DNR stocks TB River with Atlantic Salmon

ALPENA – In an effort to establish a better Atlantic salmon fishery in Lake Huron, the Department of Natural Resources stocked some of the fish Wednesday in the Thunder Bay River.

Alpena will get 20,000 yearling fish as part of an experiment aimed at seeing how well the fish will do in Lake Huron, Jim Johnson, DNR fisheries research biologist, said. He and others working on the project are hoping to build on the success enjoyed by another group working with Atlantics at Lake Superior State University. There, the fish have been raised, 30,000 at a time, as a classroom learning project. Since they’re able to raise them in the St. Mary’s River without ever moving them from the water, they’re seeing good survival rates and a solid fishery as a result.

Johnson is hoping that by planting the salmon in the Thunder Bay River, the fish will return there to spawn, he said. Unlike other fish, which spawn in the spring or fall, Atlantics will return during the summer, likely around July. While they won’t be able to get into the river – the water will be too warm – they should be able to find cool water in the bay itself.

“The thing that’s interesting is, in July, we have our Brown Trout Festival,” he said, adding that anglers might have trouble telling them apart from brown trout.

Atlantic salmon show promise for Lake Huron because they seem to do better without the presence of alewives as forage, unlike other salmon species, Johnson said. They also do better than other stocked species. The number of fish caught versus fish stocked is almost twice as good as steelhead, as rainbow trout that live in the Great Lakes are called, and they do much better than brown trout or Chinook salmon.

Alpena is one of four stocking locations on Lake Huron where biologists will be planting Atlantic salmon, Johnson said. They’ll be planting 30,000 into the Au Sable River, up to 15,000 in Lexington, and as many as 100,000 in the St. Mary’s River. It’s the first time Atlantics have been planted at Alpena.

Biologists are hopeful that Atlantic salmon will survive better away from the St. Mary’s River, which now has more parasitic sea lampreys than ever before, Johnson said. The invasive species is having drastic impacts on Atlantics there, along with other fish species.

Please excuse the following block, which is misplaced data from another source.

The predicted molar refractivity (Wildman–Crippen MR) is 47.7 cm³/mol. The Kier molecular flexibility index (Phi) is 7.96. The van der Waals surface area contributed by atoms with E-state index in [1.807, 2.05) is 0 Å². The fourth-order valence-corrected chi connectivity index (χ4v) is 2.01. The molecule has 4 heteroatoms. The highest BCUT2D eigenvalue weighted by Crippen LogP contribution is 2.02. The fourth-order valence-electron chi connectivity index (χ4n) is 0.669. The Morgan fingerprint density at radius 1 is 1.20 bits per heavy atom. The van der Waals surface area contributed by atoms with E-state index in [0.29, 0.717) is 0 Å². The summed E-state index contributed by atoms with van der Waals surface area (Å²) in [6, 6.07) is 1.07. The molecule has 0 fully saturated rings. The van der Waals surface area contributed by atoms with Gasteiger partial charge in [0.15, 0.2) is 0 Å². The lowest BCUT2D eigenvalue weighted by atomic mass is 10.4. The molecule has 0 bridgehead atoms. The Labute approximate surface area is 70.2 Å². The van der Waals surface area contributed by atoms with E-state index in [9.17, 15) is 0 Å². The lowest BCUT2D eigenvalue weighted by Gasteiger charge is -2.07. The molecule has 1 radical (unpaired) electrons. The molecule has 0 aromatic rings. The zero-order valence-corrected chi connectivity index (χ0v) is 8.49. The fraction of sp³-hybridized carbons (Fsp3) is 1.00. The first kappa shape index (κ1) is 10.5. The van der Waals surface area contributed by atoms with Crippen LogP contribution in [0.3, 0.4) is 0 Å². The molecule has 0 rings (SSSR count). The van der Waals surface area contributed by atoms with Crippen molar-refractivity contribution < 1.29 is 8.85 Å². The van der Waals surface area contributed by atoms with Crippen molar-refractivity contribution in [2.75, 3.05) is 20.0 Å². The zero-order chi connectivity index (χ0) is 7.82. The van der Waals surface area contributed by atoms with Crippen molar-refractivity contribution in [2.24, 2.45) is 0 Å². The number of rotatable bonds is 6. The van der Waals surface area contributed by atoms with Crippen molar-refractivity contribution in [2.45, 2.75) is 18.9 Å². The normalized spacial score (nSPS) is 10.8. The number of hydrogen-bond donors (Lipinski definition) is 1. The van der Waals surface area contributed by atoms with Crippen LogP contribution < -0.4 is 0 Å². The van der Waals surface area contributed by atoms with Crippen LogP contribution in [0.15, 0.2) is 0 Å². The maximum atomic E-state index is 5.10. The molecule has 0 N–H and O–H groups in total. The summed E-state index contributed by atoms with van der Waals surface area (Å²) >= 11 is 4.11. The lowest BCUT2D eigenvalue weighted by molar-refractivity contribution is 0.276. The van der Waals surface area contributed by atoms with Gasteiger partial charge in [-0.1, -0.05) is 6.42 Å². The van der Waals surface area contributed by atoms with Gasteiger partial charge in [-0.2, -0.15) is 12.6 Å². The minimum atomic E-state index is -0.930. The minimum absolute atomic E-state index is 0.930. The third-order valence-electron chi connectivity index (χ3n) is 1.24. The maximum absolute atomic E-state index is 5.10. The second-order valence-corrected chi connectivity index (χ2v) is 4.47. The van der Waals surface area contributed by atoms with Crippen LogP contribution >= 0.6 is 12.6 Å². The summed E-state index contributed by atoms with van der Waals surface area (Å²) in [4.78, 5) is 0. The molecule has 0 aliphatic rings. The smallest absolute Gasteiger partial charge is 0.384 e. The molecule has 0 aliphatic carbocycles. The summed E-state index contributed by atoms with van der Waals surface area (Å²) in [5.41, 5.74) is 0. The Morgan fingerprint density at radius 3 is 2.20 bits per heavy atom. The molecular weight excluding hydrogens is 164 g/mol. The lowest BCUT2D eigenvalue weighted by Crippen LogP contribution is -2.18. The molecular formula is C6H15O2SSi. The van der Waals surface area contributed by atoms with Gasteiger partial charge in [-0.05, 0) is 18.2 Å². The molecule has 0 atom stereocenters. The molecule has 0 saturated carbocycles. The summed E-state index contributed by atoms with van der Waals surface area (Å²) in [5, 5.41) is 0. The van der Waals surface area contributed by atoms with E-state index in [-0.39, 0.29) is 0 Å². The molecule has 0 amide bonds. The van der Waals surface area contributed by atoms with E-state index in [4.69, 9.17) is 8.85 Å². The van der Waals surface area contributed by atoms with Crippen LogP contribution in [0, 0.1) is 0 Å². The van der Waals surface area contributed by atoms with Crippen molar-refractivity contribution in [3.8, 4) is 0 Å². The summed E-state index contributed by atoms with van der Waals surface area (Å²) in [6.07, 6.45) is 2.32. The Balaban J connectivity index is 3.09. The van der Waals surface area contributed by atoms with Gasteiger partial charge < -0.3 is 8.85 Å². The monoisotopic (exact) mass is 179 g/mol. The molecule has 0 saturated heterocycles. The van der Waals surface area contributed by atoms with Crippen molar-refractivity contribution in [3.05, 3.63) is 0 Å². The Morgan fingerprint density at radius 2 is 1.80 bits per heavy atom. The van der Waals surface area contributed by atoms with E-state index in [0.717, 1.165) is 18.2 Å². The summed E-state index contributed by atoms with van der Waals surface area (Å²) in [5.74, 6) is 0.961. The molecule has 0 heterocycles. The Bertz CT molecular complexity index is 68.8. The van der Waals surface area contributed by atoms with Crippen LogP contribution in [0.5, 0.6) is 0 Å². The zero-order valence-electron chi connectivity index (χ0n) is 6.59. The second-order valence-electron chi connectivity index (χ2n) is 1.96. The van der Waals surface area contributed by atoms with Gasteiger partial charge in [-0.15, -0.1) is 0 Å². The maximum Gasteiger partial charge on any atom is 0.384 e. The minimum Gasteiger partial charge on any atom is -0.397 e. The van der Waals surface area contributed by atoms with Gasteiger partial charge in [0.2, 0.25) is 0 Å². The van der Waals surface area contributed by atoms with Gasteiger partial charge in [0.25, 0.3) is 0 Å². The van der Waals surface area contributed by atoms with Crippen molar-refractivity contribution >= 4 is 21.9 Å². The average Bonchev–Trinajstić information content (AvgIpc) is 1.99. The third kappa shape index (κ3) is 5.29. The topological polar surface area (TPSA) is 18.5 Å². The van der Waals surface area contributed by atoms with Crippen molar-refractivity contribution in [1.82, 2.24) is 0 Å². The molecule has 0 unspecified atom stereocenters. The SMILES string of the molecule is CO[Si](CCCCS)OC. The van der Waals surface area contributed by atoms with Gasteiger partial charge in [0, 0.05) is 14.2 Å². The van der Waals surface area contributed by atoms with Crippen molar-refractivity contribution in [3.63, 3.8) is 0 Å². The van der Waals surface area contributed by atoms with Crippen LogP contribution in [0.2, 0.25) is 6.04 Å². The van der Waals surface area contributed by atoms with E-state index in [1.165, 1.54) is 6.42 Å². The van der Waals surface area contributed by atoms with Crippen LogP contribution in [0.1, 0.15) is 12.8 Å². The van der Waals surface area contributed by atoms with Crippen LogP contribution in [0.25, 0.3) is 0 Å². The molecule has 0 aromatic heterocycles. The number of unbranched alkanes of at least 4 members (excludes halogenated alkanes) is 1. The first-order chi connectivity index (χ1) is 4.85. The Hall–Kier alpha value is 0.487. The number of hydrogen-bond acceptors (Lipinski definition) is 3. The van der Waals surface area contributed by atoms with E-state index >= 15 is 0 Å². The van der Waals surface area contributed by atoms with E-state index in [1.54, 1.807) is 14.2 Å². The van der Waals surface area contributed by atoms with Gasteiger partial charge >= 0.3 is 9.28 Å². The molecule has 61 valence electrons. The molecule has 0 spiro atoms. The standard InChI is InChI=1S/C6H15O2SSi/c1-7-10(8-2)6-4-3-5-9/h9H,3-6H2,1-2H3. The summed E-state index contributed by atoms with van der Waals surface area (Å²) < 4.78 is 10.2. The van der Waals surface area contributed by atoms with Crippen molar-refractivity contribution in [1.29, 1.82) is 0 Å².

“We call the St. Mary’s River the sea lamprey lunch counter,” he said.

Between enhancing Lake Huron’s steelhead and Atlantic salmon fisheries, biologists are hoping to bring back some of the excitement back from before the collapse of alewife populations in Lake Huron, Johnson said. At one time, anglers had a direct economic impact of about $1 million per port. Because of the disappearance of sport fish like Chinook salmon after the alewives disappeared, Lake Huron has priority for Atlantic salmon stocking.

“Lake Michigan won’t get any Atlantic salmon allocated while this experiment is going on,” he said.

It’ll take two years for the stocked fish to mature, Johnson said. Anglers have a diverse fishery at their disposal in the meantime, including solid catch rates for steelhead, walleye and the accidentally introduced pink salmon. Once the Atlantics mature and start biting, anglers can expect a thrilling time landing the fish.

“On hook and line, I don’t think there’s a fish that fights harder in fresh water,” he said.

Jordan Travis can be reached via email at jtravis@thealpenanews.com or by phone at 358-5688. Follow Jordan on Twitter @jt_alpenanews. Read his blog, A Snowball’s Chance, at www.thealpenanews.com.